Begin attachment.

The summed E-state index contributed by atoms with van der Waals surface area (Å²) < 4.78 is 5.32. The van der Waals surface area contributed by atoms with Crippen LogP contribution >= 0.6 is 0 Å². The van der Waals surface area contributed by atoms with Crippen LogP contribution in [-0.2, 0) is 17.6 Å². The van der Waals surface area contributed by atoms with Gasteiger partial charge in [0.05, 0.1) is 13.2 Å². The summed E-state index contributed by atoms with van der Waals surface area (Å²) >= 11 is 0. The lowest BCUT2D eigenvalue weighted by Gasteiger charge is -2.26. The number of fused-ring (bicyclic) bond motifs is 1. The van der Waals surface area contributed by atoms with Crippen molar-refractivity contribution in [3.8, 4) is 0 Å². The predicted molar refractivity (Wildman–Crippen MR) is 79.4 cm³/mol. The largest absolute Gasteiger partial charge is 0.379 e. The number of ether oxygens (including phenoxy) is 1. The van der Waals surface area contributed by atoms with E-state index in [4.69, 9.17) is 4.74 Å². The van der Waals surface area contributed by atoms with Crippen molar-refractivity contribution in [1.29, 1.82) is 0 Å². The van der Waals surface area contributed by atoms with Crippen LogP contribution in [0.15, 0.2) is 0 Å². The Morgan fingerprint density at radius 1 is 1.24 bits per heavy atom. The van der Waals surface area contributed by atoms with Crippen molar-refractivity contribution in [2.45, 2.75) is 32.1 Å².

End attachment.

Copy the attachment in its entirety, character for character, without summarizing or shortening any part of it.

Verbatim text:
The summed E-state index contributed by atoms with van der Waals surface area (Å²) < 4.78 is 5.32. The van der Waals surface area contributed by atoms with Crippen LogP contribution >= 0.6 is 0 Å². The van der Waals surface area contributed by atoms with Crippen LogP contribution in [-0.2, 0) is 17.6 Å². The van der Waals surface area contributed by atoms with Gasteiger partial charge in [0.05, 0.1) is 13.2 Å². The summed E-state index contributed by atoms with van der Waals surface area (Å²) >= 11 is 0. The lowest BCUT2D eigenvalue weighted by Gasteiger charge is -2.26. The number of fused-ring (bicyclic) bond motifs is 1. The van der Waals surface area contributed by atoms with Crippen molar-refractivity contribution in [3.8, 4) is 0 Å². The predicted molar refractivity (Wildman–Crippen MR) is 79.4 cm³/mol. The largest absolute Gasteiger partial charge is 0.379 e. The number of ether oxygens (including phenoxy) is 1. The van der Waals surface area contributed by atoms with E-state index in [4.69, 9.17) is 4.74 Å². The van der Waals surface area contributed by atoms with Crippen molar-refractivity contribution in [1.29, 1.82) is 0 Å². The van der Waals surface area contributed by atoms with Crippen LogP contribution in [0.15, 0.2) is 0 Å². The Morgan fingerprint density at radius 1 is 1.24 bits per heavy atom. The van der Waals surface area contributed by atoms with Crippen molar-refractivity contribution in [2.45, 2.75) is 32.1 Å².